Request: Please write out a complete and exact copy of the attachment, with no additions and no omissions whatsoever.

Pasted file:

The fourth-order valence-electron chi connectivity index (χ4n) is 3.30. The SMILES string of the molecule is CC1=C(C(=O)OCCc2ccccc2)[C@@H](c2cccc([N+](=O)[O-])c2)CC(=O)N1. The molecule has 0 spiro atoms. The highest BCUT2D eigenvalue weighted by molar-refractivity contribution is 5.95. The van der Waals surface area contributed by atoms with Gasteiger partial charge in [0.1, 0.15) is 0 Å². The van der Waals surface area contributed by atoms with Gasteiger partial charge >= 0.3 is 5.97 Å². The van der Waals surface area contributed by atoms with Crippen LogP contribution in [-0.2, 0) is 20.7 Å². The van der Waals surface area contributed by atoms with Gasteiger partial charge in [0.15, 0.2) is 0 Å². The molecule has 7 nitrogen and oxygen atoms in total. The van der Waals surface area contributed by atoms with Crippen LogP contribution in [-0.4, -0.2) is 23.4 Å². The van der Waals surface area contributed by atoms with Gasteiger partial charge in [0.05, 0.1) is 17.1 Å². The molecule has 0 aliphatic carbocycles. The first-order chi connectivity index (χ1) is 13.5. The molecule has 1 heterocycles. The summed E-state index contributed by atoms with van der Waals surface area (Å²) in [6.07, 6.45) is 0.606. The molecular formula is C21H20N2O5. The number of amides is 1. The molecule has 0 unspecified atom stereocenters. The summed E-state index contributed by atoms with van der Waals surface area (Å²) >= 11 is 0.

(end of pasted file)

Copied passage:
The fourth-order valence-electron chi connectivity index (χ4n) is 3.30. The SMILES string of the molecule is CC1=C(C(=O)OCCc2ccccc2)[C@@H](c2cccc([N+](=O)[O-])c2)CC(=O)N1. The molecule has 0 spiro atoms. The highest BCUT2D eigenvalue weighted by molar-refractivity contribution is 5.95. The van der Waals surface area contributed by atoms with Gasteiger partial charge in [0.1, 0.15) is 0 Å². The van der Waals surface area contributed by atoms with Gasteiger partial charge >= 0.3 is 5.97 Å². The van der Waals surface area contributed by atoms with Crippen LogP contribution in [-0.2, 0) is 20.7 Å². The van der Waals surface area contributed by atoms with Gasteiger partial charge in [0.15, 0.2) is 0 Å². The molecule has 7 nitrogen and oxygen atoms in total. The van der Waals surface area contributed by atoms with Crippen LogP contribution in [-0.4, -0.2) is 23.4 Å². The van der Waals surface area contributed by atoms with Gasteiger partial charge in [0.05, 0.1) is 17.1 Å². The molecule has 0 aliphatic carbocycles. The first-order chi connectivity index (χ1) is 13.5. The molecule has 1 heterocycles. The summed E-state index contributed by atoms with van der Waals surface area (Å²) in [6.07, 6.45) is 0.606. The molecular formula is C21H20N2O5. The number of amides is 1. The molecule has 0 unspecified atom stereocenters. The summed E-state index contributed by atoms with van der Waals surface area (Å²) >= 11 is 0.